Episode Length: 32 minutes

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Laura Roeder didn’t use a broker, M&A advisor, or marketplace to sell the social media scheduling tool, MeetEdgar.

She found her buyer the same way she’d found success throughout her career: with a gutsy cold pitch.

Learn how she and her husband, Chris Williams, built and sold the platform for seven figures — and how they did it without sacrificing all their time to the business.

Quote from Laura Roeder on building MeetEdgar

Here’s what you’ll learn:

[2:45] How Laura and her co-founder husband prefer to split up tasks within the business

[3:42] The chance meeting in Buenos Aires that led to a match made in heaven

[5:48] How Laura first discovered the power of a good cold pitch, and used it to win customers and awards

[9:13] The million dollar business that Laura walked away from

[12:00] Why Laura and Chris named their social media scheduling tool MeetEdgar

[13:17] The advantage that helped MeetEdgar generate more than $100,000 in monthly revenue and nearly 3,000 customers

[17:30] How Laura and Chris designed MeetEdgar to function without them

[18:32] Why competition from Buffer and Hootsuite helped MeetEdgar succeed

[21:39] The 2018 Twitter change that caused a drop in revenue, and how the MeetEdgar team rallied

[22:01] Why Laura and Chris raised $300,000, only to give it back to investors

[26:06] How Laura cold pitched and negotiated her way to a 7-figure deal for MeetEdgar

[30:08] What’s next for Laura and Chris (and what she’s most proud of looking back)

We’re so grateful to Laura for sharing her story and expertise. You can connect with Laura on Twitter @lkr, her website, and her next startup, Paperbell.

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How Laura Roeder sold MeetEdgar

The 100-hour workweek is a badge of honor in startup culture. But MeetEdgar co-founders Laura Roeder and her husband, Chris Williams, are proof you can build a successful business and still have a life. In fact, structuring the business to run on its own helped them sell it for seven figures in 2021.

Both Roeder and Williams valued time freedom when they met at a party in Buenos Aires in 2012. She was a freelance graphic designer-turned-online course creator who prioritized a “chill stress-free life.” Williams, an app builder, “had been living four-hour workweek, like since before the four-hour workweek,” Roeder said on the They Got Acquired podcast, referring to Tim Ferris’ popular book, The 4-Hour Workweek, which was released in 2009..

When the couple launched social media scheduling platform MeetEdgar in 2014, Roeder was pregnant. With the birth of their first child just six months away, the couple became pros right from the start at delegating tasks.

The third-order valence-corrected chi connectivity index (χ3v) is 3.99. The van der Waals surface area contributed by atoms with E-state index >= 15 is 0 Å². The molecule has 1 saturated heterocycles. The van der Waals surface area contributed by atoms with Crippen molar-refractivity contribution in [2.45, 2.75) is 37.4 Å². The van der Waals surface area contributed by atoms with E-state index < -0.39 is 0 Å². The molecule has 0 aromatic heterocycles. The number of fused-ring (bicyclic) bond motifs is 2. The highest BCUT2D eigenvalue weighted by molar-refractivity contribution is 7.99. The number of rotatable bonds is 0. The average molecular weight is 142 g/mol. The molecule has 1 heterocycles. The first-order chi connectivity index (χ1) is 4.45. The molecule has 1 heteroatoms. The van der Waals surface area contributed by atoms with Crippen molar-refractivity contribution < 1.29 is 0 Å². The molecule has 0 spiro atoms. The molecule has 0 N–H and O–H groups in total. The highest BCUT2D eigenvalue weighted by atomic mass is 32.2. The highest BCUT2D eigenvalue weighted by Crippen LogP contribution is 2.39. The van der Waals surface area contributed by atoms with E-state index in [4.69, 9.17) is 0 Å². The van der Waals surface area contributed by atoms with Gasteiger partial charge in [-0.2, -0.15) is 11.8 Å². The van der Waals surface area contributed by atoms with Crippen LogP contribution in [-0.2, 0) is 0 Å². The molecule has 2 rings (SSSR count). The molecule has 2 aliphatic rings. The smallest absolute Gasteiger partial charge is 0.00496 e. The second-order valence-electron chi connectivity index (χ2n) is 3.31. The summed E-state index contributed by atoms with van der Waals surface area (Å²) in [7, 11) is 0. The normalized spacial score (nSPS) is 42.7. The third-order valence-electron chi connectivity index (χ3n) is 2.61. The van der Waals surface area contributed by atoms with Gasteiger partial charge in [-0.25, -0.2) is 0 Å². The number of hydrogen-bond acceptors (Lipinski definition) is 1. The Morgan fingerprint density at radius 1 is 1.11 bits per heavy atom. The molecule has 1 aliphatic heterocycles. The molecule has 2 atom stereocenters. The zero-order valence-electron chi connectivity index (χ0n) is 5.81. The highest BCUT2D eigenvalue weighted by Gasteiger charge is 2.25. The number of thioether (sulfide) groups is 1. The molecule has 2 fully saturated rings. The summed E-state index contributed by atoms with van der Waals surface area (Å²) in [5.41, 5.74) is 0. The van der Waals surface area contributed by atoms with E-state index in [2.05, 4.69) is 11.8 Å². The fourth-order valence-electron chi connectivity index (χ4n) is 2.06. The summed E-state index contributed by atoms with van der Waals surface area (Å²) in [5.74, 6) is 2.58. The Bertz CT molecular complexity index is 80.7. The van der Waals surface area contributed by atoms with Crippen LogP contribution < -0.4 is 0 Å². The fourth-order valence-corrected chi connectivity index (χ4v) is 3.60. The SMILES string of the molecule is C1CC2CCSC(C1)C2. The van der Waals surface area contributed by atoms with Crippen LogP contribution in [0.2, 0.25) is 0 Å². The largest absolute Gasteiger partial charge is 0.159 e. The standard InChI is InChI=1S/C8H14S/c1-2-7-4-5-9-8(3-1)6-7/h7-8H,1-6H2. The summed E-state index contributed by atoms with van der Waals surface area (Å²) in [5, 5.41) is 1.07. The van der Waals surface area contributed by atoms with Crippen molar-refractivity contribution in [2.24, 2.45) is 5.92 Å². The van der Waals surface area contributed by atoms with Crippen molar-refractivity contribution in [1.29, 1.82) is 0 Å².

“For any business, lots of things have to be done,” Roeder said. “But the variables that can be changed are who does those things and over what time period.”

After moving to the U.K., where Williams is originally from, before the birth of their second child, the co-founders became even more hands-off with the business due to the time difference between them and their U.S.-based team.

Over seven years, Roeder and Williams grew MeetEdgar’s annual recurring revenue (ARR) to “a few million dollars” and built an email list of 150,000. But after several years with little growth, they finally decided to sell in 2021.

How Roeder sold MeetEdgar using cold outreach

One non-negotiable for Roeder: She wasn’t sticking around when the company got acquired. One of the reasons she wanted to sell was so she could focus on her next company, a support software for coaches called Paperbell.

To find a buyer for MeetEdgar, Roeder made a list of companies that had purchased SaaS (Software as a Service) businesses similar to MeetEdgar. She then cold-pitched them via email. Ultimately, she negotiated a seven-figure cash sale to SureSwift Capital, a Saas-focused private equity firm, without a broker or listing on a marketplace. Having a strong team in place allowed her to reach a deal that didn’t require her or Williams to stay for the transition.

Roeder’s advice for other entrepreneurs eying acquisition: “Even if you’re still involved in your business, it’s important to get really clear on the jobs that you are doing. Do you have primarily a sales role? Do you have a head of product role? [Think] about what kind of talent that you’re filling in, so you can at least be clear about who will be needed to replace you.”